Major new research into early detection of autism and ADHD

The world-leading Babylab is launching an innovative new study with partners across Europe

The world-leading Babylab at Birkbeck today launched a new Europe-wide study of the early emergence of autism and ADHD. With over £2.5 million in funding, Professor Mark Johnson and his team are now embarking upon the Studying Autism and ADHD Risk in Siblings (STAARS) project, which will map brain development from birth in order to identify the earliest signs of these lifelong social communication and attention disorders. The STAARS project is the first study of this size and scope to examine risk of autism and ADHD from birth, and will involve over 400 families from across Europe and the UK. The research will focus on infants who have older siblings with autism or ADHD as these infants are at particularly high risk for these disorders.

The research team are now looking for infants aged three-ten months old who have an older sibling with a formal diagnosis of autism or ADHD whose parents are happy for them to participate in the study. Charlotte Warner, whose son Freddie was involved in a previous Babylab study looking at early markers of autism said: “It’s great fun, and a really nice way to spend an afternoon with your baby. You learn a lot just from talking to the staff at the Babylab about what they’re looking for and what some of the markers and identifying features of autism are: things that you wouldn’t necessarily have thought about as a parent.”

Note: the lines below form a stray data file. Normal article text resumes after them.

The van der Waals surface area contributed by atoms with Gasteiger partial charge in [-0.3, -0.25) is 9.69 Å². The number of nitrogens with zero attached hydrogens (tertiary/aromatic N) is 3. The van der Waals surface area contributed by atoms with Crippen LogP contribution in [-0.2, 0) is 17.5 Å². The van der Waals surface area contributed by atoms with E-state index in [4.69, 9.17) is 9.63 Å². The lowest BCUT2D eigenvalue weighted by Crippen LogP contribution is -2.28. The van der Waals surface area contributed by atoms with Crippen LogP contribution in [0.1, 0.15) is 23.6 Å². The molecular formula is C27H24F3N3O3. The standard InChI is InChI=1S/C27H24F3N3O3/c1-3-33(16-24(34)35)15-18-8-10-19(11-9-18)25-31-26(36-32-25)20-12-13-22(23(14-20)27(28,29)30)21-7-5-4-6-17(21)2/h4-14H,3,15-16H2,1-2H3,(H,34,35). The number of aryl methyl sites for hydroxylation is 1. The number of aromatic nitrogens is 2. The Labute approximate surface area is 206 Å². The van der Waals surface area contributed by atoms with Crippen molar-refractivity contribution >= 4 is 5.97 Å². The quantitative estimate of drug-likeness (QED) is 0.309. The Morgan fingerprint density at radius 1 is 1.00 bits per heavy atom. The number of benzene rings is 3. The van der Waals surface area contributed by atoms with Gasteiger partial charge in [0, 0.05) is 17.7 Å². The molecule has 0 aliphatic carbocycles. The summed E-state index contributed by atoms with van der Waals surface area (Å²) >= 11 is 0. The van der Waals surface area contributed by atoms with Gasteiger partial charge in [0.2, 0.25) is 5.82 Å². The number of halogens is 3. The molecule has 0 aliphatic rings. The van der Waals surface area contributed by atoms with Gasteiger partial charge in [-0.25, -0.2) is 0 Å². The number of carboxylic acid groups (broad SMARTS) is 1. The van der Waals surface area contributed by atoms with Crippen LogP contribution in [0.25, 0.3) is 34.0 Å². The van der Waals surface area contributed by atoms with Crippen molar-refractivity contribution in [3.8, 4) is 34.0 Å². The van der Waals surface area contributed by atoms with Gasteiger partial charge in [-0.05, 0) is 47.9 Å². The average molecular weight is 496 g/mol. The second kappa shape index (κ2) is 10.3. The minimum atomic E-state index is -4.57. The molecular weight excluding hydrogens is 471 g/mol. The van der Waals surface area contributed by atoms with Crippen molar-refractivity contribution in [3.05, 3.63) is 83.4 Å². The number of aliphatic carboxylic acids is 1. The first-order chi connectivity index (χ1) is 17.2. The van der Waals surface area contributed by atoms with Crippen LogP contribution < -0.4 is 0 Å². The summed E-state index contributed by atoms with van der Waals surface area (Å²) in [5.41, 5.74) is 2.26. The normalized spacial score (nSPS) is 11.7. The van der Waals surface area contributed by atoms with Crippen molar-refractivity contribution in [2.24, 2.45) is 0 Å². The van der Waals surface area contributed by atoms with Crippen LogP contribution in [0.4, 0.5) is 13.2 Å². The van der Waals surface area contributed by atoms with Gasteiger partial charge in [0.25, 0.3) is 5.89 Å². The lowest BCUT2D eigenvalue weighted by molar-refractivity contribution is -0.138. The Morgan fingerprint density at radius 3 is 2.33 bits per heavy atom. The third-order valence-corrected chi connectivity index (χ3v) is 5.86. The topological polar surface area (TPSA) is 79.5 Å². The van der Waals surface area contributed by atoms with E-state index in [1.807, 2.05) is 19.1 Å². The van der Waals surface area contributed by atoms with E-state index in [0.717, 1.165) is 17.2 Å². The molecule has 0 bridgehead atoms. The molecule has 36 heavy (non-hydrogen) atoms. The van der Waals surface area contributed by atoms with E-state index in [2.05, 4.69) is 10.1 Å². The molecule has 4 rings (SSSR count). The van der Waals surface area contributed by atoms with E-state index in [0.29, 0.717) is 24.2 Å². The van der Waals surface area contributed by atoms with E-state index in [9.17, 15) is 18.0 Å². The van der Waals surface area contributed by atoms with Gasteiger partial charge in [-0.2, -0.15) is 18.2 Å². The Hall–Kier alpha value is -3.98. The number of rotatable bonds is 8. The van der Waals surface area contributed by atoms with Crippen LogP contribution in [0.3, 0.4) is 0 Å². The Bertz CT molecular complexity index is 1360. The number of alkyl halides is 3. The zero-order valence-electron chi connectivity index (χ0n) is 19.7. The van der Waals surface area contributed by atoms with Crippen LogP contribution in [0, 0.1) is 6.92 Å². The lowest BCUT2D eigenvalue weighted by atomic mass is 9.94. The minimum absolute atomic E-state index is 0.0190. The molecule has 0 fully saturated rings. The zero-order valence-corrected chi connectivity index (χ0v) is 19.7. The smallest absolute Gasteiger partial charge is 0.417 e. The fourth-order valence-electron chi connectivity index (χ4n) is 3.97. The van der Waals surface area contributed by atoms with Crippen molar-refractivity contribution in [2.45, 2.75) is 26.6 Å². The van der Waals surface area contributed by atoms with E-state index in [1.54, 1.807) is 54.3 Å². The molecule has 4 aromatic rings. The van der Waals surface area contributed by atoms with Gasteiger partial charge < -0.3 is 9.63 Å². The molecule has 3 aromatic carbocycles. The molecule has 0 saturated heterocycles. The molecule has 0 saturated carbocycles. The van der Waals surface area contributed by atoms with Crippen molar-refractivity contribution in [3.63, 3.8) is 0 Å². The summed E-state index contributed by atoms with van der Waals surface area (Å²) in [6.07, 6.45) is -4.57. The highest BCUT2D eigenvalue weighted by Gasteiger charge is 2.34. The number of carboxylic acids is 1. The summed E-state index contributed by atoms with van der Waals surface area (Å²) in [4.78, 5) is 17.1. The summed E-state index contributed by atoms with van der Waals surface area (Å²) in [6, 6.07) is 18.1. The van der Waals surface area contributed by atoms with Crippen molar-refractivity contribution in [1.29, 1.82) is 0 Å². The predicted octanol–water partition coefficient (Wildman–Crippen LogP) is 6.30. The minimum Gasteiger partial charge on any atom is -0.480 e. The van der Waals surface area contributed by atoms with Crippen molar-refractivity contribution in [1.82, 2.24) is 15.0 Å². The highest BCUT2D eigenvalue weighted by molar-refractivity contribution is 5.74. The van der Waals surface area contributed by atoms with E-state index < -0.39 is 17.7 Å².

This study builds on ground-breaking research published by Birkbeck’s Babylab scientists in 2012 which detected signs of autism in babies as young as six months old. Autism and ADHD affect around 4% of the population in the UK. Although parents may notice symptoms of these conditions from infancy, children are often not diagnosed until they are in nursery or school. Earlier diagnosis of these children would help make it possible to design earlier and more effective interventions that may prevent symptoms from developing, and improve the quality of life for individuals with autism/ADHD and their families.

Warner, whose oldest son, Alex, was diagnosed with autism at age 4 and with ADHD at age 6, said: “Having had a diagnosis for Alex before the age of four would have made a huge difference to him, to his siblings and to the family. The earlier you know that your child has a life-long condition that can be significantly improved with the right intervention, the sooner you can start researching what those interventions are, where the evidence base is for interventions that actually work in ameliorating the signs and symptoms of autism. The sooner you get the diagnosis, the sooner you can help your child be the best that they can be.”

Professor Mark Johnson said: “We are very excited to be embarking on what is one the most innovative collaborative research projects into early markers of autism and ADHD to have been carried out to date. Combining the data and expertise at the Babylab in London with that of our partners across Europe and North America will enable us to drive discoveries that will make a real impact on the lives of people with autism or ADHD and their families.”

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